By Liz Greene
There are four of us in my group of closest friends. We’ve been together for 17 years, seen ups and downs, breakups and makeups, and the birth of children. We’re four unique women, in different situations, with varied backgrounds and familial structures.
All four of us suffer from some form mental illness.
I might shrug this off as a coincidence, but the thing is, we’re not alone. Everywhere I look, I see headlines inquiring about the mental stability of my generation. Are Millennials the most mentally ill generation ever?
The short answer is, “yes, but…”
A Solid Diagnosis
Western medicine has become much better at detecting mental illness. People who decades ago may have gone undiagnosed are now more likely to have their problems recognized. Ronald Kessler of Harvard Medical School in Boston explains, “Anybody who has anxiety or depression today would be more likely to be told they have it than if they went to a doctor 20 years ago.”
It certainly seems that Dr Kessler is onto something. More than any other age group, Millennials are being diagnosed with either depression or an anxiety disorder.
● Depression Diagnoses
○ 19% of Millennials
○ 14% of Generation Xers (ages 34-47)
○ 12% of Baby Boomers (ages 48-66)
○ 11% of aged 67 and older
● Anxiety Diagnoses
○ 12% of Millennials
○ 8% of Generation Xers
○ 7% of Baby Boomers
○ 4% of aged 67 and older
Furthermore, what was once considered psychological healthy (or at least not abnormal) is now seen as mental illness. This is due to the Diagnostic and Statistical Manual of Mental Disorders (DSM) expanding the definition of mental illness.
And the truth is, we really are getting sicker. The high rate of mental illness in the United States isn’t only because we’ve gotten better at detecting it. More of us really are mentally ill than in previous generations.
What’s Upsetting Generation Y?
Just why are so many of us sick? There are a number of (frankly ridiculous) theories making the rounds, from helicopter parenting to epidemic rates of narcissism and materialism. But slightly more credible is the idea that the decline in Millennial mental health is tied to the high levels of stress we’re under.
A 2015 study from the American Psychological Association (APA) showed 39% of Millennials reporting an increase in stress in the past year, with another 52% saying stress has kept them awake at night in the past month.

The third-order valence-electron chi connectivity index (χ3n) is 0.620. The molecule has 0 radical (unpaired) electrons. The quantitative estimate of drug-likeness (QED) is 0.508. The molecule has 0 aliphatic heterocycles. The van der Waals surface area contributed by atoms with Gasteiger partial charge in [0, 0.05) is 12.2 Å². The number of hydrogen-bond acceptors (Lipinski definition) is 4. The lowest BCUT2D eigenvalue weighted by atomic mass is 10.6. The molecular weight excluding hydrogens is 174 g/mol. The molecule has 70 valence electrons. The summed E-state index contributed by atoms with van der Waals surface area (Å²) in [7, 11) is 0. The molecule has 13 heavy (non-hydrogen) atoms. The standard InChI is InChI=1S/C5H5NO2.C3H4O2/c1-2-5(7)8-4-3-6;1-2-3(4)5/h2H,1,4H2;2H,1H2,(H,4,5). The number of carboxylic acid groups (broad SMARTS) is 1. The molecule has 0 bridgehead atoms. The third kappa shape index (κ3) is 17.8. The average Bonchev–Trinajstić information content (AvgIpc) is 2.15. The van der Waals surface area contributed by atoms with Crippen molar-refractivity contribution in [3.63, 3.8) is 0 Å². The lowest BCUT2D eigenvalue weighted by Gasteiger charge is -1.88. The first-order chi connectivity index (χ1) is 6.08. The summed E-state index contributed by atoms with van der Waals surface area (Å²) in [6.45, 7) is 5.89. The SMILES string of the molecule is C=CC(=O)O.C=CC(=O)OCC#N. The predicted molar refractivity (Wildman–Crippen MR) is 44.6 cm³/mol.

Norman Anderson, former CEO of the APA points out, “Stress is a risk factor for both depression and anxiety. We don’t have data on the specific causes of depression and anxiety in this sample, but it does make sense scientifically that the Millennials who report higher levels of stress in their lives are also reporting higher levels of depression and anxiety.”
Where is this stress coming from? The most often blamed sources are overwhelming student debt, the shrinking job market, and adults being forced to live at home with their parents due to financial instability.
Of course there are also biological factors, such as genetics, physical illness, injury, or brain chemistry. Many people with mental illness have a family history of mental health problems, including myself and two of my close friends.
Crushing the Stigma
There’s a nasty stigma surrounding mental illness, leading to some unfortunate side effects. People with mental illnesses are less likely to get treatment, twice as likely to suffer addiction problems, and four times more likely to be victims of violence. However, Millennials are working hard to crush this stigma and encourage a more people to seek help.
A survey done by a class of American University students showed broad acceptance of mental illness among the young people who responded.
- Over 85% said they would be comfortable making friends with or working on a project with someone diagnosed with a mental illness.
- 60% said they would be comfortable dating someone with a mental illness.
- 50% said they would vote for someone with a mental illness.
So what does this mean for the future of Millennials? I am optimistic that with quicker diagnoses, a reduced stigma, and (hopefully) more affordable medical care on the horizon, we’ll start to see our generation’s struggle cease. However, if we don’t continue to work toward this goal, I’m afraid our fate will mirror that of Japan’s Lost Generation — and that is surely something none of us wish to see.